Google Featured Snippet Insights Now Visible in Google Search Console

By Brodie Clark

August 25, 2020
google scrolltotext featured snippets in google search console

Update: the ScrollToText fragments we were seeing in Google Search Console seem to have stopped appearing as of Wednesday (August 26th).

In June of this year, I detailed a process on my blog for how Google Tag Manager and Google Analytics can be setup to track Featured Snippet clicks. This was completed with a JavaScript variable alongside a custom dimension in Google Analytics.

The tracking of Featured Snippet clicks with this setup had the ability to show sections of content on a page being highlighted, when clicking on a Featured Snippet and the Chrome browser is in use.

The reason why this data can only be collected via Chrome at this point is because of ScrollToText parameters being appended to URLs. You can learn more about this evolution (spanning almost 2 years) in this post.

Similar was then then reported earlier this month in Google Search Console when the ‘Image’ Search Type is selected. But without any prior setup needed by site owners. Glenn Gabe, who noticed the Images data, has now noticed similar happening for Web Search.

This was also confirmed by others in the SEO community such as Alexander Außermayr, who showed an uptick in impressions at a similar point in time for a site in Google Search Console.

Interestingly, at effectively the same time that we’re now seeing the same happen in Web Search, the data has stopped flowing through via Images. Here’s roughly where this started and stopped for various sites:

google search console showing featured snippet clicks scrolltotext via google images

So for the example I’m showing in this post, the testing in Image Search had completely stopped by August 19th, then had picked up again on August 17th via Web Search. Not a complete switch, but close to it.

Because of how close these two dates match up, it makes me think there’s a greater chance of this being a test rather than a bug. But it really is hard to say, stuff like this that looks intentional sometimes turns out to be a bug.

When looking at the Web Search ScrollToText data in Google Search Console across various properties, I’m seeing some pretty interesting data. For sites that receive considerable visibility on Google, you can effectively see the queries that receive Featured Snippet clicks in Chrome.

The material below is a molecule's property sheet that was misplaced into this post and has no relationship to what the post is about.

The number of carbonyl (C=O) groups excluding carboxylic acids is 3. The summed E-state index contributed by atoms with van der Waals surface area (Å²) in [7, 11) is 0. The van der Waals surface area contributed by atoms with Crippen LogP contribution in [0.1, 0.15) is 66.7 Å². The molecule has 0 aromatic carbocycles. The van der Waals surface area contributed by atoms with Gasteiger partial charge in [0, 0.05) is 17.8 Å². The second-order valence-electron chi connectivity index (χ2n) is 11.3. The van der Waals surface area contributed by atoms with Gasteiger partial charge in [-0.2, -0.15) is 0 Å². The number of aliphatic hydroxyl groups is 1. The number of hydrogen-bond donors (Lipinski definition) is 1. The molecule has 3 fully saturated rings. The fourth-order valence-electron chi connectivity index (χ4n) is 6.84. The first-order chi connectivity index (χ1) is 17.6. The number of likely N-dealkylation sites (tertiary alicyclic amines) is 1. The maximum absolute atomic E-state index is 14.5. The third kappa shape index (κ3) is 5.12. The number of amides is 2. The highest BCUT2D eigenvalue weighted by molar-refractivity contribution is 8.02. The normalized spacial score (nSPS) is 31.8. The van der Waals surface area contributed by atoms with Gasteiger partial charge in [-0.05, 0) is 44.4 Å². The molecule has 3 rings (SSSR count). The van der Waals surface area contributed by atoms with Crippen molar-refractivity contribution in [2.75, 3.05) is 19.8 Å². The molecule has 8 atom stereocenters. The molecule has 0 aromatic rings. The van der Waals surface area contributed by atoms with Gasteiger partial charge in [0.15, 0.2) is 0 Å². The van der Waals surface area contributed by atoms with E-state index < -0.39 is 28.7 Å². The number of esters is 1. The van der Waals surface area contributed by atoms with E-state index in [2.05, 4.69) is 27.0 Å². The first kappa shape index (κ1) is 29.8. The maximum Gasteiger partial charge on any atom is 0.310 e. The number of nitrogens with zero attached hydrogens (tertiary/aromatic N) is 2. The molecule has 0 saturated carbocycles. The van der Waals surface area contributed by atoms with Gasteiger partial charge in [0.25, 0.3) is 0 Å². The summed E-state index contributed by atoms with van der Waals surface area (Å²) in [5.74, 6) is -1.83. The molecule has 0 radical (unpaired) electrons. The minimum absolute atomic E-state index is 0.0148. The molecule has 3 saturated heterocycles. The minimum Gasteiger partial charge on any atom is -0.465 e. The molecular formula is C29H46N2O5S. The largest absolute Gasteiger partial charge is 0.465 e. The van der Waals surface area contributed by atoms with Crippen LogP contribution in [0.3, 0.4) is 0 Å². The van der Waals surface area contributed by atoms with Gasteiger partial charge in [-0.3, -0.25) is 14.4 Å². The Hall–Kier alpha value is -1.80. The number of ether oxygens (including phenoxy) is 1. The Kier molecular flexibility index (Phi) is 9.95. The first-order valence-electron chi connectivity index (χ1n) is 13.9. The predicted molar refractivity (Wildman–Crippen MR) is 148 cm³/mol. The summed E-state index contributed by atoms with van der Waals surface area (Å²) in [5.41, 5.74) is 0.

But for smaller sites, like my blog for instance, it’s not all that useful. When tracking Featured Snippet clicks via the GTM/GA method (where you can also see on-site engagement metrics), I felt like I was getting a pretty accurate depiction of clicks via Chrome. But the sample size isn’t quite there with clicks/impressions to see anything meaningful just yet.

The data above is a bit “meh” because all you’re seeing is a handful of impressions for those pages. While it is cool to see one of my Web Stories in there, it only showed twice and for probably very obscure queries. Note: Google Search Console does sampling, so you can’t see every single query, especially for low volume queries that get few impressions.

In the example above, I’m not so sure that this data should be taken all that seriously. Again, it is just a handful of impressions, but it does feel a bit like a glitch in the matrix. See the second example for the Google Featured Snippet Highlights article. The highlighted text ends suddenly, without the usual divider ‘,’ divider. A bit odd…

But nonetheless the data is appearing in Google Search Console and functioning as expected. This type of insight really goes beyond the GA/GTM method (which just shows clicks on Featured Snippets, along with ex: when Google’s extension is in use) that I wrote about in June.

Here we can see data such as search terms, impressions, countries, and devices for Featured Snippets in Chrome. The search terms component is especially important, as we can then potentially add some new queries to our keyword tracking and reporting.

I know Google did test showing Featured Snippet filter functionality in Google Search Console a while back, but that was short-lived. Hopefully this is another step toward site owners receiving more insights about how their content is appearing across the web.

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